2) Awareness, including empathy. Awareness of the world around us helps a writer catch those fleeting details that make a story come to life. There’s a whole world inside a story, and the writer’s awareness of her outer world helps her select just the right details to make the world of the story seem real. A great writer also understands people and their feelings, and can stand in another’s shoes and experience their perspective. Of course we never do this perfectly, as each person’s experience is unique; but a powerful writer comes oh so close.

3) Courage. A powerful writer must be willing to take risks, to face conflict head on, to take up subjects others may be afraid to tackle. Sometimes the risk is writing about an issue personal to the writer, a past trauma, or something the people in her life may not be happy that she writes. Sometimes it’s a matter of getting a character to a conflict instead of writing circles around it. Sometimes it’s an artistic risk, writing in a style or form that’s new and untested, or on a topic that’s unpopular or politically charged.
One of the innovative aspects of this award is that recipients are asked to pass on the award to five more blogs in order to "send a roar through the blogosphere," as Kearney puts it, to help others find good and powerful writing.

So, in the spirit of the award, here are five blogs that I've come to admire and which I'd like to award the Shameless Lion Award... not simply to let these bloggers know that the ripple of their words have spread farther than they might have realized over the past year... but to bring their blogs to the attention of other writers.

Each of the bloggers listed below has struggled with the writing process and has been kind enough to share in their blogs a small part of that struggle in ways that have helped me (and other writers) better understand our own writing process:

1) Bartography (http://www.chrisbarton.info/blog/blog.html)
2) Green Knight's Chapel (http://greenknightschapel.blogspot.com/)
3) Telling the True (http://www.janeyolen.com/journal.html)
4) Through the Tollbooth (http://community.livejournal.com/thru_the_booth/)
5) Writers Unboxed (http://writerunboxed.com/)

As the year comes to an end, I'd like to thank the countless bloggers who I've never met in person but whose ripples have reached me here on the west coast of Florida over the last year.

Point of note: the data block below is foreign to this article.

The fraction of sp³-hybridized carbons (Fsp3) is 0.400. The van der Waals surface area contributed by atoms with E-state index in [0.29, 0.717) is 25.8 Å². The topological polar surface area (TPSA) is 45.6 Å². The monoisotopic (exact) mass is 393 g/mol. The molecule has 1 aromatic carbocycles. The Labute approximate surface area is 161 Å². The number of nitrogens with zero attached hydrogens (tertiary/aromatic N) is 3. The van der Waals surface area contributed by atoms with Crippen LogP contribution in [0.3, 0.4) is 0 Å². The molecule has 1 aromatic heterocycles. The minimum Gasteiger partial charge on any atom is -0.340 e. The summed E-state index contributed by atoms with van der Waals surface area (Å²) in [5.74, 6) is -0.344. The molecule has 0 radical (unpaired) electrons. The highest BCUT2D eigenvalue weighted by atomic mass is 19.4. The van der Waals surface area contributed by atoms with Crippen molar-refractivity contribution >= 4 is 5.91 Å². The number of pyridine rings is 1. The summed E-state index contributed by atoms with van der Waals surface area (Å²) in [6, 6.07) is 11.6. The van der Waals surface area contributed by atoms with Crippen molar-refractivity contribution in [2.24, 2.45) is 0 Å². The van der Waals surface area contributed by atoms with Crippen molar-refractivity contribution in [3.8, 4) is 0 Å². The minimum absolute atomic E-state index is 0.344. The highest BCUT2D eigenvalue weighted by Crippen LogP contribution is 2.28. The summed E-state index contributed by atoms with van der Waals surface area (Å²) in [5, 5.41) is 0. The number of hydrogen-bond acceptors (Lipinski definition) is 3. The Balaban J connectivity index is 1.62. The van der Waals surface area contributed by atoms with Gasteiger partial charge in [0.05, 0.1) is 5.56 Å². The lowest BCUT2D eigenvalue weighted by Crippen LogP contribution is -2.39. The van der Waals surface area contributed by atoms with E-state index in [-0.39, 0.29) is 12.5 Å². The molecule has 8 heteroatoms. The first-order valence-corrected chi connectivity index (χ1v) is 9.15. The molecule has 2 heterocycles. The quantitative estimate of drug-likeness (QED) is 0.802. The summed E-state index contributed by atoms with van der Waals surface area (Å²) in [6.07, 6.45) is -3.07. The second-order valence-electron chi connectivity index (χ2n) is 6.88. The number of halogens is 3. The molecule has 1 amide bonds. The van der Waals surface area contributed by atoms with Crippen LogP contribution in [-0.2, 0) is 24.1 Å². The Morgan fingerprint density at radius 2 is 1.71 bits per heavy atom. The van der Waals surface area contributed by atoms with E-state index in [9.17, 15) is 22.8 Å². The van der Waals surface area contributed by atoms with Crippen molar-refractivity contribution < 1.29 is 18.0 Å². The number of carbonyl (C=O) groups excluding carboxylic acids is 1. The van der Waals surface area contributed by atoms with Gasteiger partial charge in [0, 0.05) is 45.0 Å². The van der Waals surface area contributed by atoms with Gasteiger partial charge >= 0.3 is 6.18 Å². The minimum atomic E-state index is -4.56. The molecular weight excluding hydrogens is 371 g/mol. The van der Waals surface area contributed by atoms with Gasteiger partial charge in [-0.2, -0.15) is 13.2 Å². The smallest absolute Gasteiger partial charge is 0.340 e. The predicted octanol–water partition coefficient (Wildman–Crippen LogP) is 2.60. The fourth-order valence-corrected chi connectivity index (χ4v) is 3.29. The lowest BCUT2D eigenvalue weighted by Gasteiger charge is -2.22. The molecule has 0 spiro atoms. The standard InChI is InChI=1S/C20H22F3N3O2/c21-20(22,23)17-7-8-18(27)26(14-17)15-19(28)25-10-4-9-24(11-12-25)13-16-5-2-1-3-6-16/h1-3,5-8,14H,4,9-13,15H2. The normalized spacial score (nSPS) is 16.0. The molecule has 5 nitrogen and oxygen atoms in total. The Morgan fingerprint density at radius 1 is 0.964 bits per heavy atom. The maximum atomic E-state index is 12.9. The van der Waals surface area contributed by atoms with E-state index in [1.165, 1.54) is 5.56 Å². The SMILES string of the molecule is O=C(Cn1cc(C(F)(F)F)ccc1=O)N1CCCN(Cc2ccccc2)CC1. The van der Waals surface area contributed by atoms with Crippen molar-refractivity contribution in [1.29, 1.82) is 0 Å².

And special thanks to Barbara W. Klaser for her faith and ongoing support, and for her courage in sharing the details of her own struggle with words and stories.

If you'd like to read her thoughts on the award, you can visit her at Mysteries of a Shrinking Violet: http://barbarawklaser.mysterynovelist.com/2007/11/30/a-roar-for-powerful-words/

And for more information about the Shameless Lion Awards, visit Sean Kearney's Shameless Words: http://shamelesswords.blogspot.com/2007/11/roar-for-powerful-words.html

PS - I was planning on placing Barbara O'Connor's Greetings From Nowhere (http://greetings-from-nowhere.blogspot.com/) at the top of my list, but Sarah Miller (http://sarahmillerbooks.blogspot.com/) beat me into the water and bestowed the award first.

PPS - A happy, healthy, and storyful 2008 to Wordswimmer's readers.

5 comments:

Barbara O'Connor said...

A wonderful post, Bruce - and a great reminder to us all to love the process and stop worrying about the reactions of others.

I'm honored to be mentioned on your terrific blog.
Barbara O'Connor

gaelwriter said...

Congratulations on receiving the award. The attributions considered for it by Kearney and Klaser do a good job of describing the author of Wordswimmer. Have a prosperous New Year.

HipWriterMama said...

Congratulations! Happy New Year!

Anonymous said...

Thanks so much, Bruce. We're honored you chose Writer Unboxed as one of your Lions!

Kathleen Bolton
(who lost her blogger password and can't remember it :-( )

Chris Barton said...

Thank you, Bruce -- you made my New Year's Eve Eve!